Texas leads the nation in the number of people who are convicted of crimes and later exonerated, followed by Illinois. In addition to the problems inherent with wrongful convictions, a study has found that African-Americans were much likelier to be wrongfully convicted of drug offenses, sex assaults and murders than were others.
Two Texas residents were arrested on drug charges on Feb. 16 after authorities found $36,000 of hydroponic marijuana in their vehicle. The incident took place in Jefferson County.
A Texas county is rolling out a new policy to decriminalize low-level possession of marijuana. Harris County is where Houston is located, and the policy will allow those found to be in possession less than four ounces of marijuana to resolve their case by taking a four-hour drug education course. If these people complete the course, they will not receive a ticket or be taken into custody. Furthermore, they will not be required to appear in court.
Two 19-year-old Texas men were taken into police custody after a search warrant was executed at an apartment on Feb. 8. Police reportedly obtained the search warrant for the College Station apartment while they were conducting an investigation into alleged marijuana sales. Both of the men were held at the Brazos County Detention Center before they were released on bond.
On Feb. 2, a 68-year-old man whose sentence was commuted by Barack Obama in 2015 was detained by police in San Antonio on a number of new drug-related charges. Obama in that year had commuted the sentences of many federal inmates who were serving sentences in connection with nonviolent drug crimes.
Texas residents may have heard that Barack Obama commuted the sentences of 330 people convicted of drug crimes on his last day as president. The federal sentences were cut short as part of his final act before leaving office on Jan. 20. In total, Obama commuted the sentences of 1,715 people, which was the most by any president. While in office, he commuted the sentences of 568 inmates who had been sentenced to life in prison.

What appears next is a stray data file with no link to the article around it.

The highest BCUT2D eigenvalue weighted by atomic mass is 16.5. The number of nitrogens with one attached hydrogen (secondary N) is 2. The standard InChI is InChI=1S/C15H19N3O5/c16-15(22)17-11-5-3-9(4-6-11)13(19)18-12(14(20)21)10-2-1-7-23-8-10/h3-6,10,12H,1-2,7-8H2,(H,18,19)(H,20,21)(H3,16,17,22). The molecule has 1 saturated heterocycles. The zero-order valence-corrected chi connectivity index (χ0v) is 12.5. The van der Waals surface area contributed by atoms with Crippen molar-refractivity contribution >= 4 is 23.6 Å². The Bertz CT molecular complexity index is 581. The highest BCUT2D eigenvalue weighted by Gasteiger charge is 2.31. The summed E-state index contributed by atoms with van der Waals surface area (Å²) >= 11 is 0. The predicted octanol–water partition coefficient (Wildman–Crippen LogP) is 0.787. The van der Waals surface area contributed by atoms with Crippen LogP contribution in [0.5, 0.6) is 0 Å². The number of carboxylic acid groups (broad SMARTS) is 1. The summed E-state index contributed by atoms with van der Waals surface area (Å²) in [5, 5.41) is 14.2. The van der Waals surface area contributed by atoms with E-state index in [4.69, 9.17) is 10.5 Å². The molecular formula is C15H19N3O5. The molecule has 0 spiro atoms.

Drug possession charges against a 24-year-old Texas man were dismissed by a Harris County judge on Jan. 4 after forensic tests revealed that he had been arrested for possessing about a pound of what turned out to be quite legal cat litter. The Harris County Sheriff's Office did not immediately respond to the news or offer an apology to the man for releasing his mugshot and name in a press release following his arrest on Dec. 5.
On Jan. 1, Texas police officers arrested a man from out of state for possessing medical marijuana. The 67-year-old grandfather, who lives in California, was initially pulled over for speeding. During a search of his vehicle, police found 4 ounces of marijuana and edible cookies in his trunk. The man has been charged with two felonies. He was released from jail after posting bond.
Texas residents may have read media reports about synthetic drugs with street names including bath salts and spice. A list of banned substances is maintained by federal authorities, but narcotics makers often alter the formulas of their products in order to skirt the rules and offer intoxicating compounds legally. Federal lawmakers generally act quickly to reclassify these dangerous drugs, and state legislators have also passed laws banning substances like cannabinoids and cathinones.
Drug-related charges remain a leading cause for fines and jail time in Texas and across the United States. An Arkansas case sheds some unsettling light on how these charges are sometimes erroneous, and it serves as a warning to motorists about taking steps to avoid them.